Here’s how fishing looks this week in the Northwest Lower Peninsula, Northeast Lower Peninsula and Upper Peninsula, according to the latest report from the Michigan Department of Natural Resources.
Northeast Lower Peninsula
Alpena: Very little activity was seen in Thunder Bay. A few boats made it out, weather permitting, but had no success.
Thunder Bay River: There were still a few decent Chinook and coho salmon around, but fishing pressure slowed. At the 9th Street Dam, anglers had some success floating beads and eggs. A few Atlantic salmon were caught while using spoons and small spinners. Anglers reported a few perch and walleye caught from the 2nd Avenue Bridge to the mouth of the river. Perch minnows and wax worms yielded the best results.
Rogers City: The marina is now closed and preparing for winter. Fishing pressure was very low due to poor weather conditions.
Ocqueoc River: With recent rainfall, water flow was reported to be increased. Anglers reported steelhead and some late coho as being catchable. Using fresh spawn drifted below a bobber and casting spinners worked well.
Tawas: Fishing was reported to be very slow in this area. However, the walleye came in closer to shore and anglers reported catches off the state dock, the mouth of the Tawas River and off the shore at the boat launch.
Au Gres: Fishing pressure was reported to be low. Some small perch were caught in the Au Gres River near the launch. Shore anglers at Eagle Bay caught bluegill and some crappie here and there, along with some throwback perch. Boat anglers launching from the Pine River reached or almost reached their limit of perch.
Cheboygan River: The vast majority of Chinook salmon were trying to spawn and looked to be in rough condition. Angler effort was down due to the slowdown of salmon season and the poor weather. There was a fishable number of steelhead, but all six gates were open at the dam due to recent heavy rains, which made drift fishing difficult. The few steelhead that were caught ran small and were chrome. Though few anglers were targeting them, keeper-size northern pike seemed to be biting well in the vicinity of the pier. Anglers had the most success with orange lures. Smallmouth bass anglers in Duncan Bay saw low numbers of fish.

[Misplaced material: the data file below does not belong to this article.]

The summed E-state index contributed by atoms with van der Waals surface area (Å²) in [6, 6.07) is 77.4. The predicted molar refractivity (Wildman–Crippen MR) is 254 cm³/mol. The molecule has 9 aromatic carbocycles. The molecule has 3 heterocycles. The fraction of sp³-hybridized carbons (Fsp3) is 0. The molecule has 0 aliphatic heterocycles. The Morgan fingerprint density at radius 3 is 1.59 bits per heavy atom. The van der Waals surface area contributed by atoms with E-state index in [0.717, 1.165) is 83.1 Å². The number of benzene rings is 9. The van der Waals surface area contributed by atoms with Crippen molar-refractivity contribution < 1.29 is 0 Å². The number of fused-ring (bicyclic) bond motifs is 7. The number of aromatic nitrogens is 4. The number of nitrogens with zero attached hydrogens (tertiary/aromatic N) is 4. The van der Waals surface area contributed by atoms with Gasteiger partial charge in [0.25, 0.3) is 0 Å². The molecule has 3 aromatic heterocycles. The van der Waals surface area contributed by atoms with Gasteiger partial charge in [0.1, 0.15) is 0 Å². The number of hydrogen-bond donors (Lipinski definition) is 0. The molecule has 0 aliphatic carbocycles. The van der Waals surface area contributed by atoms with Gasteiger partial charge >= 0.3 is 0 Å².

Oscoda/Au Sable: Anglers reported the steelhead catch to be steady in the river system. Lake trout were reported to be caught around the mouth of the river. The coho bite seemed to decrease, but a few were still being caught off the pier. The walleye bite also seemed to decrease; however, the best time to fish was reported to be at night.
Northwest Lower Peninsula
Petoskey/Harbor Springs: Anglers who targeted salmon in the Bear River found an occasional dark Chinook, good-looking coho, brown trout and steelhead. Due to heavy rains, water level and current increased dramatically, making drift fishing more difficult, with low catch rates. Perch anglers in Harbor Springs reported a slow bite on minnows.
Charlevoix: Anglers found a few late Chinooks while fishing in Medusa Creek. Drifting flies in the creek and near the mouth produced some results.
West Grand Traverse Bay: Poor weather resulted in low fishing pressure. Those who made it out caught some perch in front of the Grand Traverse Yacht Club. Wigglers were reported to work the best. Smallmouth bass fishing was reported to be slow.
Frankfort: Following some very poor weather, the steelhead were beginning to start hitting after a late start. Shore and pier anglers reported low numbers, but they were hitting on spawn off both piers and from the shoreline. The Frankfort cleaning station is closed for the season.
Onekama: The north pier was reported to be getting some activity as the steelhead were starting to hit on spawn. Anglers reported that they were pleased with the sizes.
Manistee: Salmon were reported to be wrapping up; however, a few fish were still showing up in the Manistee River.
Oceana County: Very few Chinook were reported to be left in the main branch of the White River. Anglers were catching some perch on Pentwater Lake off the Pentwater Yacht Club.
Little Bay de Noc: Yellow perch anglers reported good fishing when jigging with minnows or on a slip bobber. Anglers targeting walleye had some luck trolling the upper bay, while others had a few bites night fishing.